Not satisfied with this, they returned to the Newfield and threatened those inside the now-closed pub they would kill them if they didn’t let them in. Those inside included Mrs Elizabeth Dawson, Mary Dawson, ‘and a servant girl’.

Barman J Greenhow shot Garrett Kinsella, through the window. 

Henry Knox Todd, an assistant waterworks engineer from Glasgow, shot Owen Kavanagh.

And Thomas Dawson, who was outside, couldn’t persuade the mob to leave and ultimately shot James Foy, who had a large piece of wood in his hand at the time.

In all, 144 windows were broken, and 87 stones picked up inside the four damaged buildings.

Some 20 police officers eventually got there, by which time the rest of the mob had fled. However a couple of Millom men were later arrested, but discharged.

One report into the Seathwaite riot says the three injured men were carried into the hotel, where Mrs Dawson ‘did everything she could for them’.

Kinsella recovered, Foy lost a leg. But Kavanagh, who was 25, died the following day.

The court case

Thomas Dawson and J Greenhow were each charged with unlawful wounding. Henry Knox Todd was charged with causing the death of Owen Kavanagh.

The defence case of each was basically that they feared for their own and the women’s lives. 

One report describes Thomas Dawson as ‘a grey-bearded man of the farming type’. Barman J Greenhow (John in some stories, James or Joseph in others) was ‘a medium-built fellow’. And Henry Knox Dodd ‘another young fellow’.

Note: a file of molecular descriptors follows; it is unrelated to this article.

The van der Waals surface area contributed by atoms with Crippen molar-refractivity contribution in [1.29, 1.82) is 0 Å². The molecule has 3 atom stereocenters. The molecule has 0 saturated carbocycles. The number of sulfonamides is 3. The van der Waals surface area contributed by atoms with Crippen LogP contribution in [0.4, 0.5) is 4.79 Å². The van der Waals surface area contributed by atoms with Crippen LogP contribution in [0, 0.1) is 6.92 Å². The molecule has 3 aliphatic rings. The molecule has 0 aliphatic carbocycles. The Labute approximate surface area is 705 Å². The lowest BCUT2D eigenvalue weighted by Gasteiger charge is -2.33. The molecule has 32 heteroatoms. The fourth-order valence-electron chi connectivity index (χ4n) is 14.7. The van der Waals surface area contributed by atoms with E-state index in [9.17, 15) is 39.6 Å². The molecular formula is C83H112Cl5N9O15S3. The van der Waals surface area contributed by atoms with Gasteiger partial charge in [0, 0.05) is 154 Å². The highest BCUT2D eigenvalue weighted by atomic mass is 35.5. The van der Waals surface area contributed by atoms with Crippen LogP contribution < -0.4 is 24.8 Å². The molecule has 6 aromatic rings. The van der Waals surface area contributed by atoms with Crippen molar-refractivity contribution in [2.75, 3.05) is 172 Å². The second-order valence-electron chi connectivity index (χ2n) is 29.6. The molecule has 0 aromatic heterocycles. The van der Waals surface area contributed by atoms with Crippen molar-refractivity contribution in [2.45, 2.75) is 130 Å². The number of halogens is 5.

After hearing the evidence in the case on August 10, all three defendants were dismissed, the charges against them either withdrawn or dismissed. And a week later, a coroner’s jury issued a verdict of ‘justifiable homicide’ in the case of Owen Kavanagh.

The sight-seers

The Ulverston Advertiser (etc!) reported on August 4 that ‘a large number of people’ had visited Broughton and its neighbourhood on the Bank Holiday

‘many of whom wended their way to Seathwaite to view the Newfield Inn and Seathwaite Church’

The rioters

Owen Kavanagh was described by the Lancashire Evening Post as ‘a young Millomite’. The other rioters were also described as ‘Millom roughs’.

There is a short-service military record for Owen Cavanagh, of Millom. He joined the Loyal North Lancashires at Ulverston in 1899, aged 21. His next of kin was father John Cavanagh, of 2 Castle Street, Millom. He received a kick in the head, off duty, ‘playing about’ in Malta in April 1900, and discharged unfit soon after. This for sure was Owen Kavanagh. He was in a military hospital in Hampshire on the 1901 census.

Garrett Kinsella, 23, was charged with larceny, rioting and damage, and committed for trial. He pleaded guilty, at Lancaster Assizes, and was jailed for nine months, with hard labour.

Kinsella was back in court in 1909, for being drunk and disorderly. By 1911, he was married, with a step-daughter, and living in Whitehaven. 

In January 1905, after 22 weeks in hospital James Foy, 33, appeard in court and pleaded guilty to rioting and damage. He was on crutches, having had the lower part of his left leg amputated. The judge at Lancaster Assizes decided this was punishment enough, and sentenced him to one day’s imprisonment, and ordered him back to hospital.

Foy was back in court, in Whitehaven, in 1906, charged with begging. He was allowed to return to Millom, after promising to get a pedlar’s certificate there.